Meet Diane Riihiluoma

Rhodochrosite and Sterling Silver Wrap Earrings.jpg

While at a show in Quartzite Arizona one winter, my husband and I went to a rock and gem show.  They had more beads, stones and raw rock than I had ever seen in my life.  I was attracted to a stone called a moldavite which I had never seen or heard of before.  They had booths with nothing but turquoise.  I believe that I became hooked on stones at that time.  This started my passion with wire-wrapping stones. 

I took hand-beading classes with my friend, mom, and aunt.  At first I was not very good.  After quite a few classes, I learned lots of techniques from a wonderful teacher and started beading without the classes. 

Rhodochrosite and Sterling Silver Wrap Cabochon.jpg

It all started about ten years ago.  Today I have a room full of beads, stone, wire and findings.  Every time I go out of town, I seek out a shop that has stones or beads, always searching for the perfect stones to wire-wrap. What I mean by wire-wrapping is that I use 12 or 14 gauge (heavy) sterling silver or copper wire to wrap stones with wire to create a pendant.  This is done with a hammer, anvil, wire cutters, pliers, file, and stones or cabochons.  When I pick a day to wrap stones, I start off by choosing the stones that I believe meet the following criteria:  I am attracted to the stone, the stone is competent, the stones have good edges for the wire to catch.  The first wraps of the day are usually done in copper in case I make a mistake, it is less expensive.  Wire is often not forgiving allowing to reuse for wire-wrapping.  After a few copper wraps, I move on to sterling silver wraps.  Not all wraps work out.  The trick is to get the stone to stay in the wire so it does not fall out.  I have been asked to wrap other people’s stones but usually hesitant because sometimes the stones are too fragile and break or they do not have good edges to catch the wire.  My daughter taught me how to wrap stones over 10 years ago.  The finished pendants are my works of art.  For the most part I love them all but I do have my favorites.  Some stones have a story and they are just part of the piece and the art.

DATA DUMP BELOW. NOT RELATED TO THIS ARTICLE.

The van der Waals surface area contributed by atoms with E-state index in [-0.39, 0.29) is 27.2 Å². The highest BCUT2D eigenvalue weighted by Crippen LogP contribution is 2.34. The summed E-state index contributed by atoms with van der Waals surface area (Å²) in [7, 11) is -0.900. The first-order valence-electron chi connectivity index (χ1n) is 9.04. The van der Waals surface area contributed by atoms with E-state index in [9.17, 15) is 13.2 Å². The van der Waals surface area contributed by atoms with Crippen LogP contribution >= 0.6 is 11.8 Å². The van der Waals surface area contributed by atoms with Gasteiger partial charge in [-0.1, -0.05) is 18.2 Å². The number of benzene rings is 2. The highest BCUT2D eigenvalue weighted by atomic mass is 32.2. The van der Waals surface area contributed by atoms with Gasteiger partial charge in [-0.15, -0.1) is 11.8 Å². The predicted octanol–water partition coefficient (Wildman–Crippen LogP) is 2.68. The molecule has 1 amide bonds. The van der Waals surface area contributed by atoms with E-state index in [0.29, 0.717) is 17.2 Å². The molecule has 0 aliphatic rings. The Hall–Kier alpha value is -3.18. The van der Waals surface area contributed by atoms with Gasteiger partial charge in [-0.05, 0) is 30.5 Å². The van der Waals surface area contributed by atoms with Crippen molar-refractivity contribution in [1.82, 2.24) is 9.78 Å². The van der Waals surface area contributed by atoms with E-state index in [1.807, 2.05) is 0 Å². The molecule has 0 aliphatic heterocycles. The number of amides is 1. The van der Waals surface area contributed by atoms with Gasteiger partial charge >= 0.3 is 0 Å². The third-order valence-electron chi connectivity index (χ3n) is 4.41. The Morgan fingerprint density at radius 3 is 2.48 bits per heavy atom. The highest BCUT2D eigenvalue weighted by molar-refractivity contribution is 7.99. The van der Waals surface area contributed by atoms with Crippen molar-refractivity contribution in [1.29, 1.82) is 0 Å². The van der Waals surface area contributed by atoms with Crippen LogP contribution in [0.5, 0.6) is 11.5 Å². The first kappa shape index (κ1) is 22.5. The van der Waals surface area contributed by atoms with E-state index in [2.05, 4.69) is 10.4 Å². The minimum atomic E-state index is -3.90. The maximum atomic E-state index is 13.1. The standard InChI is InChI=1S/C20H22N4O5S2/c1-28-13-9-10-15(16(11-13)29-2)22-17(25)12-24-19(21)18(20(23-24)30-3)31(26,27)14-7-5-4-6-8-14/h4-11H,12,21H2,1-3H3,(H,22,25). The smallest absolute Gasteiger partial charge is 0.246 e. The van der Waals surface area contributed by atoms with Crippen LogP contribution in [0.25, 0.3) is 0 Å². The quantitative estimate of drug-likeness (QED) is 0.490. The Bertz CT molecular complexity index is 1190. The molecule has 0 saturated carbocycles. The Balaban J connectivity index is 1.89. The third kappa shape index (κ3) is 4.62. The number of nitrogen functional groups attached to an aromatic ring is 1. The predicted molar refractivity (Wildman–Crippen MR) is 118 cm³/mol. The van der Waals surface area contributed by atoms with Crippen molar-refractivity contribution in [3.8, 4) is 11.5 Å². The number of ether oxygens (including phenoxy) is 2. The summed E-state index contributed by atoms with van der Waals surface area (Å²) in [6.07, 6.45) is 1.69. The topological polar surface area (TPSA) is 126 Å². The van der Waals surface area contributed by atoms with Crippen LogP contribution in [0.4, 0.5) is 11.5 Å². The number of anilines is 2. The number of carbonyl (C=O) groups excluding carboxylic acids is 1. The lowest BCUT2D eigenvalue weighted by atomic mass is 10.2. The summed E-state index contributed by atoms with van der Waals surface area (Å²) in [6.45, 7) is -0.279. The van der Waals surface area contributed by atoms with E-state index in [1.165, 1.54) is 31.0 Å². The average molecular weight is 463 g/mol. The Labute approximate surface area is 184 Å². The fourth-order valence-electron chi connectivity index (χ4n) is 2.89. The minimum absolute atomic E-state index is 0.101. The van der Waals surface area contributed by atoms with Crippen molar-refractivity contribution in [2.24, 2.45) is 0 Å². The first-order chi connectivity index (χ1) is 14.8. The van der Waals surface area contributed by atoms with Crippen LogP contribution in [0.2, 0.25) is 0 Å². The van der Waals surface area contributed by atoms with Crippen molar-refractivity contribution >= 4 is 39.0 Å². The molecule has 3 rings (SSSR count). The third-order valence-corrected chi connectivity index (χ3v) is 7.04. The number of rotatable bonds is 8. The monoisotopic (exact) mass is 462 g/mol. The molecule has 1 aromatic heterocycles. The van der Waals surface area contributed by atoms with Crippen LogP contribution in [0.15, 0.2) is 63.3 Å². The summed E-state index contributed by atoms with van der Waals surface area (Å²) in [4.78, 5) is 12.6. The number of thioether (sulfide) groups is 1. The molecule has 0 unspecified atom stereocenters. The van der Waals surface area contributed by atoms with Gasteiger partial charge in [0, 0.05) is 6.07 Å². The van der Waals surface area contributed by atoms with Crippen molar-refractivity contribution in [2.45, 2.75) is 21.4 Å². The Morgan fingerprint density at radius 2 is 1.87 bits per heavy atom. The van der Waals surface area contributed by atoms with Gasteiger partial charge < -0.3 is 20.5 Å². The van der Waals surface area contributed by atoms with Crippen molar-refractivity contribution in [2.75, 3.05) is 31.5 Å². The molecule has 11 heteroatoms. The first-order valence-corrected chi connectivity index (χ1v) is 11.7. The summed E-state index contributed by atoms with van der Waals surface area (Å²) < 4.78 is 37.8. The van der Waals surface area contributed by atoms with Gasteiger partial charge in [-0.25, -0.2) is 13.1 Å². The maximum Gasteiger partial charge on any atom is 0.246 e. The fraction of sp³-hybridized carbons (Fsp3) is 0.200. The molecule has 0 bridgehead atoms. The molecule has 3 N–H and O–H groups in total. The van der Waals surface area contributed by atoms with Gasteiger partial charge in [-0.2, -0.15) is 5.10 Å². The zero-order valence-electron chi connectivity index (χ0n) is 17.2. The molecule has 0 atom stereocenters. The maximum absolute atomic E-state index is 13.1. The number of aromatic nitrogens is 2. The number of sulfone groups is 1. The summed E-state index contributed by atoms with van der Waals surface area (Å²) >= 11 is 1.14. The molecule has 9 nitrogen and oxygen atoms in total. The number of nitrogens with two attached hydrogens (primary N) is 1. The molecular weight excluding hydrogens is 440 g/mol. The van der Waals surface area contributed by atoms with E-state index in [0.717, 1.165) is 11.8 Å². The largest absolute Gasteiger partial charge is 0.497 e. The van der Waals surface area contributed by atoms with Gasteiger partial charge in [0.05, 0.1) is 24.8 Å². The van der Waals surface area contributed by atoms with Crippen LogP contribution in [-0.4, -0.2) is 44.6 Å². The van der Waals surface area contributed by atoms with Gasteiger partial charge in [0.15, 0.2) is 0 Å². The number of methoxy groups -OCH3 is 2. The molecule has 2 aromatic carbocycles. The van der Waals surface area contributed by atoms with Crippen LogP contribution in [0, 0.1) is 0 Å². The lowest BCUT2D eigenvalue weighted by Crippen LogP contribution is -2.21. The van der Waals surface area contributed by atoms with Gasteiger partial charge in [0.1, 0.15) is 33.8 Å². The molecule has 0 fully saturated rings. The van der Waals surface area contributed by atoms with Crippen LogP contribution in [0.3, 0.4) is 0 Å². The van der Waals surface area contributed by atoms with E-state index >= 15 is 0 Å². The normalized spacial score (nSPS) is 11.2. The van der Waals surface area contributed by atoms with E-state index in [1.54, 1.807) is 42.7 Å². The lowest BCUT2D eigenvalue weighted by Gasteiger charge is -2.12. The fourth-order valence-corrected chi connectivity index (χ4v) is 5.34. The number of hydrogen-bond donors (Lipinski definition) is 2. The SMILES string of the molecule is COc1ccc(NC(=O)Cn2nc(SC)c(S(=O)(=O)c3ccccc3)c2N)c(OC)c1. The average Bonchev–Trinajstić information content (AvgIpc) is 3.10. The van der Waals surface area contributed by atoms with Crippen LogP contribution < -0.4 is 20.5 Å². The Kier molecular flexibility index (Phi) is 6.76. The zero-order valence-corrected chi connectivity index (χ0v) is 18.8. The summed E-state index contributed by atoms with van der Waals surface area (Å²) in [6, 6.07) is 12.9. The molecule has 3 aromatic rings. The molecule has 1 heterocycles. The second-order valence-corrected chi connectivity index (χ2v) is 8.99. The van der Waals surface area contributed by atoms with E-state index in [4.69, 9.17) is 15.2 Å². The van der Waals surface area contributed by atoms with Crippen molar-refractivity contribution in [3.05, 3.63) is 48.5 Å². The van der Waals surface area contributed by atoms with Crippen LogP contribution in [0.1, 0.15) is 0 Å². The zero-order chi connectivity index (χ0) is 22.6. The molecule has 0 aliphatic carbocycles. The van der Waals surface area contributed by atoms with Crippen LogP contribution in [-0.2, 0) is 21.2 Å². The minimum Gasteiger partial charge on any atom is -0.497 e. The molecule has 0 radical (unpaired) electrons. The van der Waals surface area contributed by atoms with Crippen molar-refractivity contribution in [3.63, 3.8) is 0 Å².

I also hand-bead jewelry pieces.  I do not use any kits.  All beads are hand selected by me.  I have been told I have a good eye for color.  One of my favorite bracelets is called a Peyote Freeform Bracelet.  I usually start with about 5 different color of beads and a couple of different size beads.  Using the peyote stitch, I hand-bead a base.  The clasps are hand-beaded as well.  The bracelet is embellished with larger focal beads that are randomly hand-beaded into the base.  When finished, they are a work of art.  All done in a freeform style with peyote stitch .  I learned how to bead through the local community education office classes over 10 years ago.